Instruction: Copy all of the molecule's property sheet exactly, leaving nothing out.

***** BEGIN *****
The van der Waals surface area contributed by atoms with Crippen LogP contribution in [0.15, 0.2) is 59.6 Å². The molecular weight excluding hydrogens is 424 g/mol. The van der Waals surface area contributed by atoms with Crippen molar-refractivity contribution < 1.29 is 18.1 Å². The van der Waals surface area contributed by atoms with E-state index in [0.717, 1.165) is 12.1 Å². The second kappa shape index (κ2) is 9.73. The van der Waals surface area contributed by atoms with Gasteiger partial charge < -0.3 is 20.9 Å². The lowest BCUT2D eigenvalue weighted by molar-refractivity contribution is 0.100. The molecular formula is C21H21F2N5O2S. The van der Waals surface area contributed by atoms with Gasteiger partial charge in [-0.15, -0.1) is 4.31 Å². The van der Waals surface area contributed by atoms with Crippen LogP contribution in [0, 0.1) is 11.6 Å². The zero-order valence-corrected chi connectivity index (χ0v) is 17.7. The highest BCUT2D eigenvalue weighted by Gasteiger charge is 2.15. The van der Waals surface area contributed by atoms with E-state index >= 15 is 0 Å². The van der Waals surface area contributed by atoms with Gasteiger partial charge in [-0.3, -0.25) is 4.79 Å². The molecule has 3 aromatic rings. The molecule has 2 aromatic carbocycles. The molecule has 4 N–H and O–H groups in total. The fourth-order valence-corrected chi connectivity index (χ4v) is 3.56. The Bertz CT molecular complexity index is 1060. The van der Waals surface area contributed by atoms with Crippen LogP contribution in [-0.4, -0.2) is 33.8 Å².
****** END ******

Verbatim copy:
The van der Waals surface area contributed by atoms with Crippen LogP contribution in [0.15, 0.2) is 59.6 Å². The molecular weight excluding hydrogens is 424 g/mol. The van der Waals surface area contributed by atoms with Crippen molar-refractivity contribution < 1.29 is 18.1 Å². The van der Waals surface area contributed by atoms with E-state index in [0.717, 1.165) is 12.1 Å². The second kappa shape index (κ2) is 9.73. The van der Waals surface area contributed by atoms with Gasteiger partial charge < -0.3 is 20.9 Å². The lowest BCUT2D eigenvalue weighted by molar-refractivity contribution is 0.100. The molecular formula is C21H21F2N5O2S. The van der Waals surface area contributed by atoms with Gasteiger partial charge in [-0.15, -0.1) is 4.31 Å². The van der Waals surface area contributed by atoms with Crippen LogP contribution in [0, 0.1) is 11.6 Å². The zero-order valence-corrected chi connectivity index (χ0v) is 17.7. The highest BCUT2D eigenvalue weighted by Gasteiger charge is 2.15. The van der Waals surface area contributed by atoms with E-state index >= 15 is 0 Å². The van der Waals surface area contributed by atoms with Gasteiger partial charge in [-0.3, -0.25) is 4.79 Å². The molecule has 3 aromatic rings. The molecule has 2 aromatic carbocycles. The molecule has 4 N–H and O–H groups in total. The fourth-order valence-corrected chi connectivity index (χ4v) is 3.56. The Bertz CT molecular complexity index is 1060. The van der Waals surface area contributed by atoms with Crippen LogP contribution in [-0.4, -0.2) is 33.8 Å².